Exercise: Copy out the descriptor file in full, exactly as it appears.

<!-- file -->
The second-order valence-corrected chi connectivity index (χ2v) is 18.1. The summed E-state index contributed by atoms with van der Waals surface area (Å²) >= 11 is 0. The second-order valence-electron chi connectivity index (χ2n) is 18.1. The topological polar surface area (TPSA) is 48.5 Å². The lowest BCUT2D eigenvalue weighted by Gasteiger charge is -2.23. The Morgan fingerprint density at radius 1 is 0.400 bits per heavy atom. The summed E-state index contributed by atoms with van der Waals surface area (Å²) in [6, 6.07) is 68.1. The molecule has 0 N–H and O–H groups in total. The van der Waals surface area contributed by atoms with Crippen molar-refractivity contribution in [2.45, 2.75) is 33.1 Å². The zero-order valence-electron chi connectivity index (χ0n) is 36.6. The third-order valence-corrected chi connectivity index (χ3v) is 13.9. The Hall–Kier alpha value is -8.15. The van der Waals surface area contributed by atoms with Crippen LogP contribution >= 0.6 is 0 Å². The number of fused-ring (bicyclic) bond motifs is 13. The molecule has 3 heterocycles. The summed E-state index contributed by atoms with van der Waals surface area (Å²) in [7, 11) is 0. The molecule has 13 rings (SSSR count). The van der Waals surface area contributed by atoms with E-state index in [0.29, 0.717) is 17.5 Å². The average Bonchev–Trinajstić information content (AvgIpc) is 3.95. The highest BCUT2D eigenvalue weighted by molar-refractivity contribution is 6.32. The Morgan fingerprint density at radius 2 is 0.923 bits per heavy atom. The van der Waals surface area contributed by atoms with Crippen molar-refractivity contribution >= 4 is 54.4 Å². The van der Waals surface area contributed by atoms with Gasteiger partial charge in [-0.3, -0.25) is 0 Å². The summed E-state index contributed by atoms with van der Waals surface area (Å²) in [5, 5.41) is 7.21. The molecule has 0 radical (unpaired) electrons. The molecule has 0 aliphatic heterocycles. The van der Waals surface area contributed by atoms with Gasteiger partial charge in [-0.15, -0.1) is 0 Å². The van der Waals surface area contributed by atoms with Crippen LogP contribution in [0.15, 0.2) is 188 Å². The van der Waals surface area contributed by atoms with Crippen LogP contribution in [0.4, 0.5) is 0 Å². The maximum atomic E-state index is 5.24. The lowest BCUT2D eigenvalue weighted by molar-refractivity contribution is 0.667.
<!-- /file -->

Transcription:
The second-order valence-corrected chi connectivity index (χ2v) is 18.1. The summed E-state index contributed by atoms with van der Waals surface area (Å²) >= 11 is 0. The second-order valence-electron chi connectivity index (χ2n) is 18.1. The topological polar surface area (TPSA) is 48.5 Å². The lowest BCUT2D eigenvalue weighted by Gasteiger charge is -2.23. The Morgan fingerprint density at radius 1 is 0.400 bits per heavy atom. The summed E-state index contributed by atoms with van der Waals surface area (Å²) in [6, 6.07) is 68.1. The molecule has 0 N–H and O–H groups in total. The van der Waals surface area contributed by atoms with Crippen molar-refractivity contribution in [2.45, 2.75) is 33.1 Å². The zero-order valence-electron chi connectivity index (χ0n) is 36.6. The third-order valence-corrected chi connectivity index (χ3v) is 13.9. The Hall–Kier alpha value is -8.15. The van der Waals surface area contributed by atoms with Crippen LogP contribution >= 0.6 is 0 Å². The number of fused-ring (bicyclic) bond motifs is 13. The molecule has 3 heterocycles. The summed E-state index contributed by atoms with van der Waals surface area (Å²) in [7, 11) is 0. The molecule has 13 rings (SSSR count). The van der Waals surface area contributed by atoms with E-state index in [0.29, 0.717) is 17.5 Å². The average Bonchev–Trinajstić information content (AvgIpc) is 3.95. The highest BCUT2D eigenvalue weighted by molar-refractivity contribution is 6.32. The Morgan fingerprint density at radius 2 is 0.923 bits per heavy atom. The van der Waals surface area contributed by atoms with Crippen molar-refractivity contribution >= 4 is 54.4 Å². The van der Waals surface area contributed by atoms with Gasteiger partial charge in [-0.3, -0.25) is 0 Å². The summed E-state index contributed by atoms with van der Waals surface area (Å²) in [5, 5.41) is 7.21. The molecule has 0 radical (unpaired) electrons. The molecule has 0 aliphatic heterocycles. The van der Waals surface area contributed by atoms with Gasteiger partial charge in [-0.15, -0.1) is 0 Å². The van der Waals surface area contributed by atoms with Crippen LogP contribution in [0.15, 0.2) is 188 Å². The van der Waals surface area contributed by atoms with Crippen LogP contribution in [0.4, 0.5) is 0 Å². The maximum atomic E-state index is 5.24. The lowest BCUT2D eigenvalue weighted by molar-refractivity contribution is 0.667.